It’s not winter (yet). But, as the year progresses towards December 31, 2023, organizations operating in Ontario face an important responsibility – submitting their accessibility compliance reports under the Accessibility for Ontarians with Disabilities Act (AODA). This mandatory self-assessment ensures that businesses, non-profits, and designated public sector organizations with 20 or more employees are committed to meeting accessibility standards. Non-compliance can result in significant penalties, making it crucial for organizations to take this process seriously.
Covers Various Aspects
The AODA’s accessibility compliance report serves as a vital self-assessment tool for organizations in Ontario. Businesses, non-profits, designated public sector organizations, Ontario Public Service, and Ontario Legislative Assembly are required to answer specific questions based on their organization category and number of employees. These questions cover various aspects, including workplace emergency response, AODA and Human Rights Code training, and the presence of a multi-year accessibility plan.
Organizations that employ individuals with disabilities need to offer personalized emergency info, making sure it’s accessible. Moreover, they should provide employees with proper training on AODA and the Human Rights Code as it relates to disabilities. Those with multi-year accessibility plans must display and update them on their website regularly.
For businesses with online content, accessibility requirements primarily apply to public-facing websites and digital documents and downloadable content. However, if an employee requests accessible content or digital documents, including PDFs, employers must accommodate these needs.
Starting the Reporting Process
To begin the reporting process, organizations must download the AODA compliance reporting form from the government’s website and save it on their computer. The form contains mandatory fields that organizations must complete before moving forward. Download your forms from the Ontario Government website.
Required Details for Reporting
The form requires specific details, such as the organization’s legal name, 9-digit business number (BN9), or an AODA identifier (if applicable). Organizations need to provide their organization category (Ontario Public Service/Ontario Legislative Assembly, Designated Public Sector, Business, or Non-profit), the number of employees in Ontario, and contact information for the certifier – a director or senior officer with the authority to confirm the report’s completeness and accuracy.
Filing for Multiple Organizations
One reporting form can be used to file compliance reports for up to 20 organizations. However, each organization must share the same details, including organization category, number of employees range, certifier, and responses to accessibility compliance questions. This feature streamlines the process for larger organizations or parent companies with multiple subsidiaries.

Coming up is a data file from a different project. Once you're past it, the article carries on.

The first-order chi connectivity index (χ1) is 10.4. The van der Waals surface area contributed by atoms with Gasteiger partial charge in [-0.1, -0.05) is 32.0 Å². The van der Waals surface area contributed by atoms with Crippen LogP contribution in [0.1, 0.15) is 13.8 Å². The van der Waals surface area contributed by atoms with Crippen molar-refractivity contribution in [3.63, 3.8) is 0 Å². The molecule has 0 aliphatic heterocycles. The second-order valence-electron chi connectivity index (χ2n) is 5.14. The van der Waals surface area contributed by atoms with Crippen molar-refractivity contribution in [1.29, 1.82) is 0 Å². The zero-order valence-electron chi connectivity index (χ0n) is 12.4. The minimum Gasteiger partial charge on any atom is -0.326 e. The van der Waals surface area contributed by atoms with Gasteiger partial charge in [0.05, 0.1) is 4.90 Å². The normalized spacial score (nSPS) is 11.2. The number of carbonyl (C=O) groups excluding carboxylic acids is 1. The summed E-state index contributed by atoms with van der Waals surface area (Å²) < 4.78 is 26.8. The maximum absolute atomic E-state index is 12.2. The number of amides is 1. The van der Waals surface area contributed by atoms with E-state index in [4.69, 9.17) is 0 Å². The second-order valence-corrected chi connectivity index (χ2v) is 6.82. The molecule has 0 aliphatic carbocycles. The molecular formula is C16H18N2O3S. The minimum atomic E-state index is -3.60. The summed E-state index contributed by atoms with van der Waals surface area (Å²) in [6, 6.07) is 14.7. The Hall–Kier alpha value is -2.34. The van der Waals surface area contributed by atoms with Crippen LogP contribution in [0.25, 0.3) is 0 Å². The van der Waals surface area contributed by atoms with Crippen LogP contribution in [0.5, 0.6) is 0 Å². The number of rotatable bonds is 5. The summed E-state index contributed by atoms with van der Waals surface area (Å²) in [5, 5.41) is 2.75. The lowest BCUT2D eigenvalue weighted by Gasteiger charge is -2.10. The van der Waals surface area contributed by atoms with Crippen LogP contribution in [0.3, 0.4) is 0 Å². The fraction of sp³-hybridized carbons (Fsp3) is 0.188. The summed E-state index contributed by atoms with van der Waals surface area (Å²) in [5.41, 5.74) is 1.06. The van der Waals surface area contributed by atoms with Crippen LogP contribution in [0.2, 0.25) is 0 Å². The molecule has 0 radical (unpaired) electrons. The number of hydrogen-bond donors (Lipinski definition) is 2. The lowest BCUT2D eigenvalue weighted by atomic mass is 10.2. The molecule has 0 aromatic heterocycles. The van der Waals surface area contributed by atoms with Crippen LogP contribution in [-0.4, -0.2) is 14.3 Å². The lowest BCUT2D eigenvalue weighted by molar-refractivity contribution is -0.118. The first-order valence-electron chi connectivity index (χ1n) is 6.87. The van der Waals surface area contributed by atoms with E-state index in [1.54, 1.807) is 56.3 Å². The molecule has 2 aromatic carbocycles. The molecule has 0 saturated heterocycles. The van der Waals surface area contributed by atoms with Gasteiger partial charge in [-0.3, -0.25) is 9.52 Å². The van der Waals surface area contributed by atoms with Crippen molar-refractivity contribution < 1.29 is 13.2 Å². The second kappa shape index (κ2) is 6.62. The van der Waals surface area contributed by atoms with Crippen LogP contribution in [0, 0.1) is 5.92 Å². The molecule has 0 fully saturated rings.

Review and Submission
Organizations should thoroughly review the accessibility compliance report summary before submitting the form. Save progress anytime for internal reviews before final submission. After completion, organizations must choose to Save and Submit. This generates a confirmation number showing success or issues to address.
Commitment and Obligation
In conclusion, AODA compliance reporting is a significant obligation for Ontario organizations. Companies with 20 or more employees, must underscore their commitment to providing an accessible public-facing presence and an accessible workplace for individuals with disabilities. As December 31, 2023, draws near, organizations must prioritize the accurate completion and timely submission of the accessibility compliance report to avoid penalties and contribute to a more inclusive society for all. Embracing this responsibility fosters a workplace that values diversity and ensures equal opportunities for everyone, regardless of their abilities.
Following Through on Your Commitment
In completing this mandatory self-assessment and reporting, it may well illuminate some areas that need attention, and highlight where you will need strategy… and help. The most obvious place to start is at your organization’s digital front doors. Do you know if your website or public-facing digital documents are accessible and compliant? CDP is ready to assist! Reach out and let’s start working on your digital and document accessibility roadmap together. We have you covered for everything from training to service to toolsets. As importantly, an overlay or widget will not solve all of your problems. It is crucial to develop a plan and execute it as a process. CDP is by your side all the way through. Reach out to us today at firstname.lastname@example.org